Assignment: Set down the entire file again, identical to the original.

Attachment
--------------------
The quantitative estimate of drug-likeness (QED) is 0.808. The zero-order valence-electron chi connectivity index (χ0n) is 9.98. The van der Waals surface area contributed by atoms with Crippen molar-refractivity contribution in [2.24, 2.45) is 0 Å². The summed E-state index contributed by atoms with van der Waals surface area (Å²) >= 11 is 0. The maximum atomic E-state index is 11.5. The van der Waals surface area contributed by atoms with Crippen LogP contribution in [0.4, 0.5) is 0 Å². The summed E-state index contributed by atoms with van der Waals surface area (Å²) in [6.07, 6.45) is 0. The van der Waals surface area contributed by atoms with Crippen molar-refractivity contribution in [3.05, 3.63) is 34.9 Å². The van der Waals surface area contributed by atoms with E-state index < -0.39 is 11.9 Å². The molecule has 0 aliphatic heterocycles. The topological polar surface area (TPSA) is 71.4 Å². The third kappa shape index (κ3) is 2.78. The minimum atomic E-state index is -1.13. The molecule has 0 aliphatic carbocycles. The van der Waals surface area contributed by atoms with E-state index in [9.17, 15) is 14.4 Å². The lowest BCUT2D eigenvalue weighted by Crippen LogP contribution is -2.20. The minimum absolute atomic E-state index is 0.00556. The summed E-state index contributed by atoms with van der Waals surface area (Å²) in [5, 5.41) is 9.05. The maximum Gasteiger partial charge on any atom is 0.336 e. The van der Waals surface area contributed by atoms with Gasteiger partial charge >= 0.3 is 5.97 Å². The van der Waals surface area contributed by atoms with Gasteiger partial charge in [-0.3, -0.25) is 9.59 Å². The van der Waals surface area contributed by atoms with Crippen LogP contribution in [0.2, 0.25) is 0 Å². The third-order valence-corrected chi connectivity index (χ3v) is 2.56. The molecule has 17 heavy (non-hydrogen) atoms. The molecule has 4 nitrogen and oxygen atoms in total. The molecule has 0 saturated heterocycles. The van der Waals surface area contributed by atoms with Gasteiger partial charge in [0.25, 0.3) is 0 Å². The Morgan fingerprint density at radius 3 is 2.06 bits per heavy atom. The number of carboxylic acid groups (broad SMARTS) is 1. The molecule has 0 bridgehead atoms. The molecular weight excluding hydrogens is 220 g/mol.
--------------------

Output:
The quantitative estimate of drug-likeness (QED) is 0.808. The zero-order valence-electron chi connectivity index (χ0n) is 9.98. The van der Waals surface area contributed by atoms with Crippen molar-refractivity contribution in [2.24, 2.45) is 0 Å². The summed E-state index contributed by atoms with van der Waals surface area (Å²) >= 11 is 0. The maximum atomic E-state index is 11.5. The van der Waals surface area contributed by atoms with Crippen LogP contribution in [0.4, 0.5) is 0 Å². The summed E-state index contributed by atoms with van der Waals surface area (Å²) in [6.07, 6.45) is 0. The van der Waals surface area contributed by atoms with Crippen molar-refractivity contribution in [3.05, 3.63) is 34.9 Å². The van der Waals surface area contributed by atoms with E-state index < -0.39 is 11.9 Å². The molecule has 0 aliphatic heterocycles. The topological polar surface area (TPSA) is 71.4 Å². The third kappa shape index (κ3) is 2.78. The minimum atomic E-state index is -1.13. The molecule has 0 aliphatic carbocycles. The van der Waals surface area contributed by atoms with E-state index in [9.17, 15) is 14.4 Å². The lowest BCUT2D eigenvalue weighted by Crippen LogP contribution is -2.20. The minimum absolute atomic E-state index is 0.00556. The summed E-state index contributed by atoms with van der Waals surface area (Å²) in [5, 5.41) is 9.05. The maximum Gasteiger partial charge on any atom is 0.336 e. The van der Waals surface area contributed by atoms with Gasteiger partial charge >= 0.3 is 5.97 Å². The van der Waals surface area contributed by atoms with Gasteiger partial charge in [-0.3, -0.25) is 9.59 Å². The van der Waals surface area contributed by atoms with Crippen LogP contribution in [0.2, 0.25) is 0 Å². The third-order valence-corrected chi connectivity index (χ3v) is 2.56. The molecule has 17 heavy (non-hydrogen) atoms. The molecule has 4 nitrogen and oxygen atoms in total. The molecule has 0 saturated heterocycles. The van der Waals surface area contributed by atoms with Gasteiger partial charge in [0.25, 0.3) is 0 Å². The Morgan fingerprint density at radius 3 is 2.06 bits per heavy atom. The number of carboxylic acid groups (broad SMARTS) is 1. The molecule has 0 bridgehead atoms. The molecular weight excluding hydrogens is 220 g/mol.